There are several locations across Europe where cannabis use is as much part of the culture as French wine and Italian coffee.
In recent years, we’ve seen a huge increase in weed - otherwise known as cannabis or marijuana - becoming legalised for medical use across the board. CBD oil and hemp especially have seen a rise in popularity across markets from skincare to wellness.
While elements of cannabis have their advantages, the science doesn’t work in recreational joint-smokers’ favour. The drug is heavily associated with mental and physical health conditions including psychosis and schizophrenia.
So why have some places decriminalised it?
Well, the fact is when it comes to mind-altering substances, weed is one of the softer drugs. It’s believed to be on a par with alcohol (which is completely legal across the continent for those with legitimate ID). So rather than wrack up the bills and time associated with criminal offences, in some countries there’s more of a ‘we’d rather you didn’t, but if you must’ mentality.
Let’s find out where those places are.
Amsterdam, The Netherlands
Probably the cannabis capital of the world, Amsterdam is famed for many things including tulips and tiered roofs. But one thing that sets it apart from other European capitals is its additional associations with tabs and tokes.
It’s been legal to smoke weed in Amsterdam’s coffee shops for years, but growing the plant for personal recreation or as an unregistered income is still considered a criminal offence.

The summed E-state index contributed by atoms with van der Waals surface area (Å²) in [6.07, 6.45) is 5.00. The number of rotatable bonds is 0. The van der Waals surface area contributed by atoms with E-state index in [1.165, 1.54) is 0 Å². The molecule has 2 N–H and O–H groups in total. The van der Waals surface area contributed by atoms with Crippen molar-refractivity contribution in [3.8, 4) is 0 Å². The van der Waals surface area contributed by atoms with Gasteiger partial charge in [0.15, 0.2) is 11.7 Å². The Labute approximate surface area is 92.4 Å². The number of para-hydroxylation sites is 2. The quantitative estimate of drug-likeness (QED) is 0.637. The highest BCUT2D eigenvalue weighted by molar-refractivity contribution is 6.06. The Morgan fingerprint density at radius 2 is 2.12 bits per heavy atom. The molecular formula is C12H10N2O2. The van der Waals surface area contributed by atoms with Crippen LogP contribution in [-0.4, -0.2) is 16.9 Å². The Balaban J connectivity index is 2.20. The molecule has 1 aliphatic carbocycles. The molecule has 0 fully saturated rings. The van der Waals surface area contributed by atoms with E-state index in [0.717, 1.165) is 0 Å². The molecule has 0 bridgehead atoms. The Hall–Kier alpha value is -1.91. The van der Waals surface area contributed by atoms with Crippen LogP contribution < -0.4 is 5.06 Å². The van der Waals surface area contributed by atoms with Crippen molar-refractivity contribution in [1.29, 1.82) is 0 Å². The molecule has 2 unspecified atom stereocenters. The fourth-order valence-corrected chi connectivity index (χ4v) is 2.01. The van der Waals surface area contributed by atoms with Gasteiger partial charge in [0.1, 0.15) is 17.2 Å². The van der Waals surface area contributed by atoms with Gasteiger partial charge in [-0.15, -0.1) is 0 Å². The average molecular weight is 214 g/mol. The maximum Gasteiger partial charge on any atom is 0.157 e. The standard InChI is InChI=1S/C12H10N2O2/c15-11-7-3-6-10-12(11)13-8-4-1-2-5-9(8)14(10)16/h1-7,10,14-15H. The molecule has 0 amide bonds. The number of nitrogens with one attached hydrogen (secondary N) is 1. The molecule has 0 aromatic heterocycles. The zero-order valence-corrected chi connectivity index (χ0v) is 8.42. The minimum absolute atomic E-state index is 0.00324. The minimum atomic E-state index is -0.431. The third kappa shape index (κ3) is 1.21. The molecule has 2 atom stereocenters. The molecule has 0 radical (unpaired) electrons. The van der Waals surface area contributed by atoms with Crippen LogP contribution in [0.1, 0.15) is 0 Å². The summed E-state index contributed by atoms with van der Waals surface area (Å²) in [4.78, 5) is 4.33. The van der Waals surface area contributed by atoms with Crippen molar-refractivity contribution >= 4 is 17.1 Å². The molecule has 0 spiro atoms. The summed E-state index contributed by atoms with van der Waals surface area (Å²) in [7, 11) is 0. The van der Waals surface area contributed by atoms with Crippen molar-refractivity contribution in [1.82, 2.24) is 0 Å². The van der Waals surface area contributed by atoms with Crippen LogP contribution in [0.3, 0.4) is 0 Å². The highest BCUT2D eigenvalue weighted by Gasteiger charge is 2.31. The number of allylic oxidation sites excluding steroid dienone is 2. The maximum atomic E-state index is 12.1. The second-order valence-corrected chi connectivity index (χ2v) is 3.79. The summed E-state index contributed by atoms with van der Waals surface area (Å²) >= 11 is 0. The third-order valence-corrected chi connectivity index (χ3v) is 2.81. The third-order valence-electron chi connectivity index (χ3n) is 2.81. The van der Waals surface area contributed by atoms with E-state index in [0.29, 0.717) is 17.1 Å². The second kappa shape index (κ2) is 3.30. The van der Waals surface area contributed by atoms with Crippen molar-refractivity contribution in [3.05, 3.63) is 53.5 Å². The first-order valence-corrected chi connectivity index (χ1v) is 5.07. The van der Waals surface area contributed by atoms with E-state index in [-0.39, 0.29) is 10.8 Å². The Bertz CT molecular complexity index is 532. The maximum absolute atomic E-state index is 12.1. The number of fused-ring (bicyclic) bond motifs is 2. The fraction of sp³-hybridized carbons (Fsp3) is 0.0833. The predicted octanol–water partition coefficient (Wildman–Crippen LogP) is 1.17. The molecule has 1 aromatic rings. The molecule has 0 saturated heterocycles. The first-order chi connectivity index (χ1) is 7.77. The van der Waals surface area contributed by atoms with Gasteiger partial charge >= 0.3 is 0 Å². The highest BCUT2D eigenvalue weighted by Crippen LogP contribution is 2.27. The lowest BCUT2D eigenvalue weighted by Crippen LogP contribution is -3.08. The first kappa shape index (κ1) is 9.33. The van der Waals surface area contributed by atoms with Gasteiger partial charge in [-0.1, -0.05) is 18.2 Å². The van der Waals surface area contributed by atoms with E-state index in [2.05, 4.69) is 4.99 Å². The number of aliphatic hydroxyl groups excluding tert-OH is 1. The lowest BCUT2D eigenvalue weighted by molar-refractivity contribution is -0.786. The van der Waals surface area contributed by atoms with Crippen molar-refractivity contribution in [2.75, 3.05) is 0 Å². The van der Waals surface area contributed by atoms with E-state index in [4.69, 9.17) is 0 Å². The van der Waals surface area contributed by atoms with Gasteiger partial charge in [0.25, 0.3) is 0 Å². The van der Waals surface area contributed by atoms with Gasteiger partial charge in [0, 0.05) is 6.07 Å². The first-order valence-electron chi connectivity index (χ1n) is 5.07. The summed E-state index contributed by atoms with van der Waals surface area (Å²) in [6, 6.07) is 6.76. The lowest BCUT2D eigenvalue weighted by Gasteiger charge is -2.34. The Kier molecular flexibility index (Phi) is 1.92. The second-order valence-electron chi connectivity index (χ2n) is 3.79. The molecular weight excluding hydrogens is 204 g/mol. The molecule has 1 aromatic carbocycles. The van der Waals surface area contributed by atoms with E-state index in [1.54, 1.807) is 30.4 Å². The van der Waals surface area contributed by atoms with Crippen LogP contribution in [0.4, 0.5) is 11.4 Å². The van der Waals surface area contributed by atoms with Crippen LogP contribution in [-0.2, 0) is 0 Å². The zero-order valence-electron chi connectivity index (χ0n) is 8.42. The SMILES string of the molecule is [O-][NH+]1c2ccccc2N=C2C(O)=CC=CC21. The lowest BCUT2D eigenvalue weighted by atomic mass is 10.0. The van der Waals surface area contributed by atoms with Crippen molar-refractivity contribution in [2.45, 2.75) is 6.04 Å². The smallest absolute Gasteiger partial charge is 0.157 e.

While cannabis is a big draw for this city’s tourism scene, let’s not forget it’s also home to some of the greatest artwork in the world. Amsterdam is a maze of waterways, deep-rooted history, stunning architecture and delicious food, including waffles and pancakes. If the weed doesn’t work up an appetite, the culture certainly will.
Or more specifically, Freetown Christiania, the anarchist district that was once home to an open cannabis trade.
This part of town was taken over by hippies in the 1970s, and has since developed a population of 900 people living independently of Danish government rules. It became known as the ‘Green Light District’, where people flocked to acquire all types of cannabis which were totally outlawed in other parts of Denmark.
Unfortunately the community found itself at a crossroads when drug-infused violence broke out once too often in the area. This put a stop to all free dealing, and Christiania has since become better known for its colourful street designs, range of cafes and restaurants and Christmas markets.
Barcelona is fast becoming Europe’s second cannabis capital. But as with most cities where cannabis is considered ‘okay’, it isn’t technically legal.
You can consume the substance in the privacy of your own home or an approved social club. Transportation, possession and consumption in public are still illegal.
Cannabis clubs are the approved locations for consumption which can be found scattered across the city. Unlike Amsterdam’s coffee shops, they require a membership and aren’t allowed to advertise their services. But ultimately, there are 300 of them in Spain’s second city and apparently membership is easy enough to acquire.
Of course, tourists might also head to Barcelona to absorb Gaudi’s incredible architectural feats, to sample local paella or creme catalana.
Prague, Czech Republic
Prague is the ultimate budget backpacker’s destination, and - while we aren’t making generalisations - often on the road to 'finding oneself' travellers have been known to stumble across the odd substance which, ironically, can help you forget your own name and potentially lose your wallet.
Again, weed isn’t exactly legal in Prague - but so long as you’re sub-15 grams you should be good to go. No sign of Barcelona’s exclusive clubs or Amsterdam’s coffee shops here, but some bars will sell it over the counter.
Prague is more widely known for its historic architecture, a tribute to Medieval Europe.